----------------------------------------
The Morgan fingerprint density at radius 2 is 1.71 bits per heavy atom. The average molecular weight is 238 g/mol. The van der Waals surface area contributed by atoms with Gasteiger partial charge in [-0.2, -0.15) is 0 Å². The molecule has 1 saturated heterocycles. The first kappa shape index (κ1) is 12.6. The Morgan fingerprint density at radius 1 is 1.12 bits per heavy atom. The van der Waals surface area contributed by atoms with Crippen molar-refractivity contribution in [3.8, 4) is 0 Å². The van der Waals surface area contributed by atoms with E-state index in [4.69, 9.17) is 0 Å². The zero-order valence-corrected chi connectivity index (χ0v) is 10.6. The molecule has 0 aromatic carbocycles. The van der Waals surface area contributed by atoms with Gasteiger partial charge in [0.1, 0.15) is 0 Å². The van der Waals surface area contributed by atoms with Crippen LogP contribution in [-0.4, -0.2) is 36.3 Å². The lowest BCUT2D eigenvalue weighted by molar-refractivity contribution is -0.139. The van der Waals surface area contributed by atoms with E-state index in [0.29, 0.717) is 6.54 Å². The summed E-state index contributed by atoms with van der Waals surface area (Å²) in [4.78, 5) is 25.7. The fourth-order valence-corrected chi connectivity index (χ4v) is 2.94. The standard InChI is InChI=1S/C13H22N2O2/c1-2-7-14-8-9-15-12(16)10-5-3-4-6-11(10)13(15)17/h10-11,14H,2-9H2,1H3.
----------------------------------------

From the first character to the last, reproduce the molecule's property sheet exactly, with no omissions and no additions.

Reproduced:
The Morgan fingerprint density at radius 2 is 1.71 bits per heavy atom. The average molecular weight is 238 g/mol. The van der Waals surface area contributed by atoms with Gasteiger partial charge in [-0.2, -0.15) is 0 Å². The molecule has 1 saturated heterocycles. The first kappa shape index (κ1) is 12.6. The Morgan fingerprint density at radius 1 is 1.12 bits per heavy atom. The van der Waals surface area contributed by atoms with Crippen molar-refractivity contribution in [3.8, 4) is 0 Å². The van der Waals surface area contributed by atoms with E-state index in [4.69, 9.17) is 0 Å². The zero-order valence-corrected chi connectivity index (χ0v) is 10.6. The molecule has 0 aromatic carbocycles. The van der Waals surface area contributed by atoms with Gasteiger partial charge in [0.1, 0.15) is 0 Å². The van der Waals surface area contributed by atoms with Crippen LogP contribution in [-0.4, -0.2) is 36.3 Å². The lowest BCUT2D eigenvalue weighted by molar-refractivity contribution is -0.139. The van der Waals surface area contributed by atoms with E-state index in [0.29, 0.717) is 6.54 Å². The summed E-state index contributed by atoms with van der Waals surface area (Å²) in [4.78, 5) is 25.7. The fourth-order valence-corrected chi connectivity index (χ4v) is 2.94. The standard InChI is InChI=1S/C13H22N2O2/c1-2-7-14-8-9-15-12(16)10-5-3-4-6-11(10)13(15)17/h10-11,14H,2-9H2,1H3.